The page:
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Find the latest information on the Coronavirus outbreak in Utah, including public health measures, contact information, news updates, and more.

Utah health officials give update on Omicron COVID variant


The first Omicron case of COVID-19 has just been confirmed in California. While there are no confirmed cases yet in Utah, state health officials spoke on Tuesday, about what is known and what can be expected in the coming weeks. 

The Omicron variant of COVID-19 is only one week old, meaning health care workers still don’t know much about it. Dr. Eddie Stenehjem, Intermountain Healthcare Infectious Disease Physician said the Omicron variant has 50 mutations on its genome where Delta had about nine.

“Those mutations potentially could lead to different characteristics of the virus. It could lead to being more contagious, or less contagious, or it could lead to having less effect in terms of vaccine-induced immunity, or it could cause more severe disease or less severe disease,” said Dr. Stenehjem. “And those are all things that we have yet to determine, but we'll be looking at very, very closely.”

Omicron was identified in South Africa, an area that has been seeing a spike in COVID cases and low vaccination rates. About 24% of South Africa’s population is vaccinates, where in Utah that number is over 60%.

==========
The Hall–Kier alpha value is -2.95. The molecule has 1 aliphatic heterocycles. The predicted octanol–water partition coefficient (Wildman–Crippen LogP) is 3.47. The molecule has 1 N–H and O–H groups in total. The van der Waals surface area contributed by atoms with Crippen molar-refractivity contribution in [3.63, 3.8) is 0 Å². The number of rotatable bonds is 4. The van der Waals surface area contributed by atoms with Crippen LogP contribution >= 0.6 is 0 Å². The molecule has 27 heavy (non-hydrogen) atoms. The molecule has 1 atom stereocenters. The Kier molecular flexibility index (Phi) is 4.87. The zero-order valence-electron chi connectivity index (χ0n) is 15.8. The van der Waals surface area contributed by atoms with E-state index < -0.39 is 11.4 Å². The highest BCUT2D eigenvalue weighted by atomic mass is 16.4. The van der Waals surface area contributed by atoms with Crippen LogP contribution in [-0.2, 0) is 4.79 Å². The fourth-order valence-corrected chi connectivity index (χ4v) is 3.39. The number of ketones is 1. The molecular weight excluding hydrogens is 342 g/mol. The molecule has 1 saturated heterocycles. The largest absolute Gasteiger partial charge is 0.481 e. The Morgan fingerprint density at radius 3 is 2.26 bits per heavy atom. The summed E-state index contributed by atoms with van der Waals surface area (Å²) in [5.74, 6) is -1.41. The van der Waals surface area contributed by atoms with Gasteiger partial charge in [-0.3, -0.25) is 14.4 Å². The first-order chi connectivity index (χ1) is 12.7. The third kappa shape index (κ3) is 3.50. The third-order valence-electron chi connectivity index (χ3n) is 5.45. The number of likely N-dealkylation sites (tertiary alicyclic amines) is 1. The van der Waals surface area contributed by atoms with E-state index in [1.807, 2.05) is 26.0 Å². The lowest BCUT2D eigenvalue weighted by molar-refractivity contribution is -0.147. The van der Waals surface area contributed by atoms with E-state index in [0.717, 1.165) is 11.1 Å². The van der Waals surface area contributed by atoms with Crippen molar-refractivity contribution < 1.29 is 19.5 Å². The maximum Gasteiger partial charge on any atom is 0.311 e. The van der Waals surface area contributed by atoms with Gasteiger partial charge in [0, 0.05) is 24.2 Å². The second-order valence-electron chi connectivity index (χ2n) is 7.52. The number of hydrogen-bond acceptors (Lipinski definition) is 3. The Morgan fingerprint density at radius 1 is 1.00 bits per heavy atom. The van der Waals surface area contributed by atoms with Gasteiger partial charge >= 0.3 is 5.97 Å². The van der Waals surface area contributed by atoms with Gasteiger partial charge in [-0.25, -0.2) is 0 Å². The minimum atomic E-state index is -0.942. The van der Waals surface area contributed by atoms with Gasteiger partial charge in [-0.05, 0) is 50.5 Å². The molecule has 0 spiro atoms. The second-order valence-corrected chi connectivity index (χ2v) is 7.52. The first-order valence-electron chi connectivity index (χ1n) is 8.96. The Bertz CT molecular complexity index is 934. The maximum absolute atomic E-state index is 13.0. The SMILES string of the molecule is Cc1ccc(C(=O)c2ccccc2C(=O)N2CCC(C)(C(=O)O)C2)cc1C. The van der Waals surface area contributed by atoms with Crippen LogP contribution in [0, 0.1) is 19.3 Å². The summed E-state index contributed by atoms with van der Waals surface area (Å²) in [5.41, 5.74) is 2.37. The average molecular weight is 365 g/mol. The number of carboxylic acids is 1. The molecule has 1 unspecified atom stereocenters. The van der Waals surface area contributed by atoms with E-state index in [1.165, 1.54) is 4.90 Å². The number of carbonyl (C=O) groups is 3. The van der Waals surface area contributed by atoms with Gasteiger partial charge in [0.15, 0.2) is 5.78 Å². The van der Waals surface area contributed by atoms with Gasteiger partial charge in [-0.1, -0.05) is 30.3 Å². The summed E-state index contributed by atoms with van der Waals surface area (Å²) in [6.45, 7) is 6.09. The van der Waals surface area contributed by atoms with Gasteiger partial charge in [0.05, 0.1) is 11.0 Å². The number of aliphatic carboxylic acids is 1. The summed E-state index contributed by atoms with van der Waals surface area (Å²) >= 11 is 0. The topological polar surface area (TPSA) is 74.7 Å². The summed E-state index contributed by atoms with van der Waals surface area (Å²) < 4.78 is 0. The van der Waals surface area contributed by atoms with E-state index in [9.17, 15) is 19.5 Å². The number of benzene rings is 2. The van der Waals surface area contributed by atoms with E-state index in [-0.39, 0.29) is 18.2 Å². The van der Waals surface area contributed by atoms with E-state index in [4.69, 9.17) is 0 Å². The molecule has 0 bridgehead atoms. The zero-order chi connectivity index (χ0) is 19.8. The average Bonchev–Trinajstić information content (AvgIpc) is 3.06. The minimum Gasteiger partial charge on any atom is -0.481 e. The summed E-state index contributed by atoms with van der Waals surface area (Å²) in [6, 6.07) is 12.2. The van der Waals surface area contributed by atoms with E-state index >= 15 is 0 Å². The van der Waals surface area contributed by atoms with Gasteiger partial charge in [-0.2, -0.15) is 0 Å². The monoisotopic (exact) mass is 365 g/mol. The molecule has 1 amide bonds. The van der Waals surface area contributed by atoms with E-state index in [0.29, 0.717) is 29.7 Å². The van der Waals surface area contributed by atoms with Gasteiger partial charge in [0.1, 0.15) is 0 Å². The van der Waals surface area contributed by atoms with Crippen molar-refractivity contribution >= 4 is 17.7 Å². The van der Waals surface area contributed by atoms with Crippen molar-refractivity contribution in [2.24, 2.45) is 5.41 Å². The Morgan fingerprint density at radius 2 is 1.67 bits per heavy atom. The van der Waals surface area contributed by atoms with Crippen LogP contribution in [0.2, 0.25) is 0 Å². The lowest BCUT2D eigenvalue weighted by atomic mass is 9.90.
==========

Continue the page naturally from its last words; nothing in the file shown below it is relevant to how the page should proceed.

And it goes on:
Of all of South Africa’s cases, Omicron is the dominant strain, and officials are starting to see it pop up in other areas of the world including the US.  

“Now's the time for us to really dig in,” said Dr. Stenehjem.  Learn about it, try to understand what do these mutations mean, if anything, and see how this is really going to impact us here in the US and in the state of Utah”

Researchers are working on finding more information on this variant and the effects it will have. Stenehjem said we will know more within the next two weeks.

“The other part is that we shouldn't lose sight of what's happening to us right now in Utah,” said Dr. Stenehjem. “Right now, in Utah, Omicron is not affecting us- Delta is affecting us. This is where our situation is right now and where we need to be focused on.”

Kailey Foster is a senior at Utah State University studying Agricultural Communications, Broadcast Journalism, and Political Science while also getting a minor in Agribusiness. She was raised in the dairy industry in Rhode Island where she found her passion for the agriculture industry as a whole. Here at USU, she has held various leadership positions in the Dairy Science Club and the local Agricultural Communicators of Tomorrow chapter. She also also served as the 2020 Utah Miss Agriculture and is currently the 2021 Utah Ms. Agriculture. Here at UPR, she works on agriculture news stories and she produces agriculture segments such as USU Extension Highlights, the Green Thumb, and Ag Matters.